“an NHS without private providers is unimaginable. For one thing, no one—even on Labour’s extreme left—is arguing that we should nationalise general practice. But GPs are private providers, acceptable to opponents of the ‘private sector’ because most encounters with the NHS are visits to your local doctor.
In opening my contribution to this debate, I reaffirm this Government’s commitment to the founding principles of our NHS, a health service free at the point of delivery, and recognise that since its creation by Nye Bevan in 1948 our NHS has always been a public-private partnership. For public services to be equitable and free at the point of use, they did not all need to be provided on a monopoly basis within the public sector, controlled in a rigid way by local bureaucracies often deeply resistant to innovation and genuine local autonomy.
“The aim should be to change fundamentally the way the NHS was run: to break up the monolith; to introduce a new relationship with the private sector; to import concepts of choice and competition”.
Does my hon. Friend agree that the most damaging thing for the NHS—patients and staff alike—is a lot of misleading scaremongering? I am afraid that we have heard more of that in the Chamber today. Will he correct the record to make sure that it is very clear that the pledge made by the Secretary of State for Health that the A and Es at Ealing and Charing Cross hospitals will both remain open for the long term still stands, and that they will allow themselves to be directed by Bruce Keogh’s report such that whatever recommendations he makes on A and E, they will make sure that they meet those requirements?
I am happy to confirm and to put on the record the points that my hon. Friend has made. It is important that the NHS is not used as a political football, and that services are always designed and delivered in the right way for patients. There is often too much scaremongering in these debates. I reiterate that what she said about the local A and Es is absolutely correct.
I have just dealt with it, and I am going to make a little progress.
I want to deal with the contribution made by Mark Reckless. He failed to address the issues that I had raised earlier about the support that Douglas Carswell, his party colleague, gave to the Health and Social Bill—now the Health and Social Care Act. In fact, as Andy Burnham said, the hon. Member for Clacton thought that the reforms did not go far enough. Indeed, the leader of his party is on record as talking about the need, in effect, to privatise our NHS. I would like to reconfirm the commitment that that will absolutely never happen under this Government or any Conservative Government.
Another important point needs to be made. Earlier this week, the hon. Member for Rochester and Strood expressed frankly unacceptable and distasteful views on repatriation. We must of course bear in mind that 40% of staff in our NHS come from very diverse, multicultural backgrounds. We very much value the contribution that doctors, nurses and health care staff from all over the world make to our NHS. I do not want to see those people repatriated; I want to see them continuing to deliver high-quality care for patients in our NHS—something that UKIP clearly opposes.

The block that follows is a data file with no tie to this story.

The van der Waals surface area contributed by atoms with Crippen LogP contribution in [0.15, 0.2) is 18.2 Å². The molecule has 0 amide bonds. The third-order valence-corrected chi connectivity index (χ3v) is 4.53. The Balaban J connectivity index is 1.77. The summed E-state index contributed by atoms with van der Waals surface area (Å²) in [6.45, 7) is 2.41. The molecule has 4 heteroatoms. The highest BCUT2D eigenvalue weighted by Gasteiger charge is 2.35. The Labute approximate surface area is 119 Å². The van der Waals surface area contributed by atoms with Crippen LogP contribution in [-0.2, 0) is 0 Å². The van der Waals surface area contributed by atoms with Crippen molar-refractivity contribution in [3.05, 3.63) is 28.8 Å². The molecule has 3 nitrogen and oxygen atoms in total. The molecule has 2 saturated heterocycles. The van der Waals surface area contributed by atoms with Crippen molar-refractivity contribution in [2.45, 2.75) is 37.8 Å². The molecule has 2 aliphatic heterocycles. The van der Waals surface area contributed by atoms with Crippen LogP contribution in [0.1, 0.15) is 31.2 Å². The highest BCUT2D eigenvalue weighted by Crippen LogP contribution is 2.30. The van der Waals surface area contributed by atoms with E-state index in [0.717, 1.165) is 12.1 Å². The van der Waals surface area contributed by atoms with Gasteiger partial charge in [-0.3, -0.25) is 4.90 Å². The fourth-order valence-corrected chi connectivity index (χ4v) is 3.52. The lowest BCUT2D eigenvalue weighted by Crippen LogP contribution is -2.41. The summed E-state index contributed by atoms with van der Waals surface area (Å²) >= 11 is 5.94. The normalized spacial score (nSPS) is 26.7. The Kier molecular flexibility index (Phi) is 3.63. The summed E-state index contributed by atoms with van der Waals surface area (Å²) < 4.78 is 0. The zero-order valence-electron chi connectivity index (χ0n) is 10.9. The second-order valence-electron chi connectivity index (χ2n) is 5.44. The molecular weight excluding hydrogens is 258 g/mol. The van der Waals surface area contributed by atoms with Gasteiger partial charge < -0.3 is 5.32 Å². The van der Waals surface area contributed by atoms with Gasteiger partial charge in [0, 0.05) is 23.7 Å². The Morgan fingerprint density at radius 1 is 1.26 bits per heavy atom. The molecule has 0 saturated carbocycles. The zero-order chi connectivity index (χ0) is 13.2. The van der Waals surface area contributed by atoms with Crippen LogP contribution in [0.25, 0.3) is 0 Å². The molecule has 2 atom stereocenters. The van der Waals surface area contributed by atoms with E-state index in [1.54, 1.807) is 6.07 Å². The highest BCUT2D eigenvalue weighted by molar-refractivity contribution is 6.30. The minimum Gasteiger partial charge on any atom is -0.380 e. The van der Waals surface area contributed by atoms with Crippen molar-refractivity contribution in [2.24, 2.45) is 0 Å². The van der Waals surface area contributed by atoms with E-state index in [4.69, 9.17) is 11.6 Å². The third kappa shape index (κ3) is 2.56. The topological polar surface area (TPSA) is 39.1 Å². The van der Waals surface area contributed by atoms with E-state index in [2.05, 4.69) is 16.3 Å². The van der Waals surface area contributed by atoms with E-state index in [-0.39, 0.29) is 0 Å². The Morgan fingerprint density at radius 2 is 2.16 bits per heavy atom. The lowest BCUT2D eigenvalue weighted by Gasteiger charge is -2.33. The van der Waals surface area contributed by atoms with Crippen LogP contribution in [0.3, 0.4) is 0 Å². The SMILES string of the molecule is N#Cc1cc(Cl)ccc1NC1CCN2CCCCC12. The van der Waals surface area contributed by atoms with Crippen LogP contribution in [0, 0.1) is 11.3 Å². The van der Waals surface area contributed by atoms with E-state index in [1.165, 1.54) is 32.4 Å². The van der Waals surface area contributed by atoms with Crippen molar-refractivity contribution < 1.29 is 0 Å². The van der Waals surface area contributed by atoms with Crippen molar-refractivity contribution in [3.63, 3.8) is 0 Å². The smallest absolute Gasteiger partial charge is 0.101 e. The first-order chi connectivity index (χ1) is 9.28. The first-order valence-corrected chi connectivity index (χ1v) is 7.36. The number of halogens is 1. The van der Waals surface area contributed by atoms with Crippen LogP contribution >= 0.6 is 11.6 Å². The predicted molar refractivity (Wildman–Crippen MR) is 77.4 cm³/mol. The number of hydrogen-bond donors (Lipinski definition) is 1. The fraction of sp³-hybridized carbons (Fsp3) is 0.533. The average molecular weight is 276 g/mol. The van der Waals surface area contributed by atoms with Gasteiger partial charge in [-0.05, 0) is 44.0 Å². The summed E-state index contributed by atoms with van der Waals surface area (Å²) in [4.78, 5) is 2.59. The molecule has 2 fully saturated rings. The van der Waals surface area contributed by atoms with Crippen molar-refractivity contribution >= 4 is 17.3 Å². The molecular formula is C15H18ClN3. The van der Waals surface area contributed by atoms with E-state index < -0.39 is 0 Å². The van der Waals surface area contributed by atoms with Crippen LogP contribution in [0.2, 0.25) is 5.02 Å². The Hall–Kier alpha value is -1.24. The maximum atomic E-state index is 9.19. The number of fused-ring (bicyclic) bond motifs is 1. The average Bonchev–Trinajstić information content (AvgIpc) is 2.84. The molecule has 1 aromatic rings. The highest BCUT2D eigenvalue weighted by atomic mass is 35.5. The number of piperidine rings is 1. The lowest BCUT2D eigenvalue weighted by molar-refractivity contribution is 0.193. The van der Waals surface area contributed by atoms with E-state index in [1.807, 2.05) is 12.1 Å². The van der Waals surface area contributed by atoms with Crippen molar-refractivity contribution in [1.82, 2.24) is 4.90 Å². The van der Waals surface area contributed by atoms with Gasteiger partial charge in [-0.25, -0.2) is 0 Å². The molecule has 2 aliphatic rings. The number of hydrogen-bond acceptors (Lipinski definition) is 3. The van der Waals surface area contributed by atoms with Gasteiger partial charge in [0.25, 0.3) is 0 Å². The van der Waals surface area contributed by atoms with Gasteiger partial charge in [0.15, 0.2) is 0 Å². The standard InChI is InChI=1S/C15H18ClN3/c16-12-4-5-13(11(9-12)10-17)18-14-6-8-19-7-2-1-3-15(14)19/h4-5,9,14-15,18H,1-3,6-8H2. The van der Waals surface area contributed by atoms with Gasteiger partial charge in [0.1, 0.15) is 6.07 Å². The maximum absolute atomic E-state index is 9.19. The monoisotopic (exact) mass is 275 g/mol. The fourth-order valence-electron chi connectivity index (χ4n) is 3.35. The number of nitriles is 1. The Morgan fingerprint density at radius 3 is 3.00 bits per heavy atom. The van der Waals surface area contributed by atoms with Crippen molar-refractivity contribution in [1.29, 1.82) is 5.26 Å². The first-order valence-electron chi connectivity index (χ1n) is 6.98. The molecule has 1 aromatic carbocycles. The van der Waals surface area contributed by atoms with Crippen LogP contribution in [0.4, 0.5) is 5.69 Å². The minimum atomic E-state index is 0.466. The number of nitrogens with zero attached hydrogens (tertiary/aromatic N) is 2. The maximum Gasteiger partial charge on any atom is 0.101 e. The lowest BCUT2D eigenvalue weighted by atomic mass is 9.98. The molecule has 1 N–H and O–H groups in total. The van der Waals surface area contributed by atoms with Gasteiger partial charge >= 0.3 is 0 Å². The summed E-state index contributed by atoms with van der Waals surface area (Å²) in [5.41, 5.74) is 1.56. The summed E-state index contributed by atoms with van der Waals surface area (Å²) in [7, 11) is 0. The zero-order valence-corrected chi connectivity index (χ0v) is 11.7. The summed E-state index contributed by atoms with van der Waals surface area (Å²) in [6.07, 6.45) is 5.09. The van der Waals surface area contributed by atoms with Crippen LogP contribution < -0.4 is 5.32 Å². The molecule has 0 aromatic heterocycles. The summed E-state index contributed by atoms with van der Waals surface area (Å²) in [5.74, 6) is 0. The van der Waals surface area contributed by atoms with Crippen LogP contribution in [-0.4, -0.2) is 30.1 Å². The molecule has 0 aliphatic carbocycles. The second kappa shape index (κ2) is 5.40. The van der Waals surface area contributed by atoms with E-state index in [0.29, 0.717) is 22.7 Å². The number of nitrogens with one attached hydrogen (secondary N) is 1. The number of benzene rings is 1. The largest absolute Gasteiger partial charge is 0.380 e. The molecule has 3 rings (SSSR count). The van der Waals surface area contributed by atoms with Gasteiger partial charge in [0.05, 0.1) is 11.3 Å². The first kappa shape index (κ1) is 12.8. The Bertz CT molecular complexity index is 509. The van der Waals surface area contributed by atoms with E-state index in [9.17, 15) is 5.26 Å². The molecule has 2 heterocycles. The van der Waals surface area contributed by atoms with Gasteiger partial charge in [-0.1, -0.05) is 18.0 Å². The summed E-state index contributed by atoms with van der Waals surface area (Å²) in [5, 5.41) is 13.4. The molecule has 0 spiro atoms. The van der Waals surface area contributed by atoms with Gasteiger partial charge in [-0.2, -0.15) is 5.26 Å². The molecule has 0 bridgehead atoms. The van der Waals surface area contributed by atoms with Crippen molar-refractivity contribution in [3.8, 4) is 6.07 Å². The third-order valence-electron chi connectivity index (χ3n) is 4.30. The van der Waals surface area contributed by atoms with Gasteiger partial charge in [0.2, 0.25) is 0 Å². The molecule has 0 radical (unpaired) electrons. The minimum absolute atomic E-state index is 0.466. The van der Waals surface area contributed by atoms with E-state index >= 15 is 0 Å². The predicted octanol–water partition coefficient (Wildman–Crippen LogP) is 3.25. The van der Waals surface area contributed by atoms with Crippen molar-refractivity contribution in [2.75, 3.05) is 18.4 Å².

I have made absolutely no such remarks; I have said only that we wanted such people to be able to stay. The disgraceful remarks were actually made by the Conservative candidate, who juxtaposed the issues of unlimited immigration and fear of crime.
I think that the hon. Gentleman’s remarks are very clearly on the record, and I am sure that NHS staff, many of whom come from very diverse, multicultural backgrounds, will be very aware of them. In this Conservative-led Government, we are very proud of the contribution that people from all over the world make to our NHS, and I believe that that needs to continue in the future. As we have seen from the hon. Gentleman’s leader, his party makes it up as it goes along on things to do with the NHS. It is in favour of privatisation and does not value the contribution—[Interruption.]
On a point of order, Madam Deputy Speaker. There is so much noise coming from the Opposition Bench below the Gangway that it is impossible even for someone who is as near to the Minister as me to hear what he is saying. Given that Labour Members appear to support this Bill, it would be a courtesy for them at least to listen to the Minister with some attention.
The right hon. Gentleman knows very well that all Members exercise their right to speak loudly, quietly, in stage whispers and in other ways in this Chamber. I am listening very carefully to the level of noise, and if it reaches much higher than it already has, I will ask Members to be more courteous to the Minister. However, I am quite sure that the Members present will wish to be courteous to the Minister and to hear what he has to say.
Thank you, Madam Deputy Speaker. I am sure that Members in all parts of the House—although perhaps not the hon. Member for Rochester and Strood—would like to reaffirm their commitment to and the value they place on all NHS staff, no matter what background or culture they come from. We want those staff to continue to practise in and work for our NHS to the benefit of patients.
I think that the hon. Gentleman has said quite enough already, and I need to make some progress.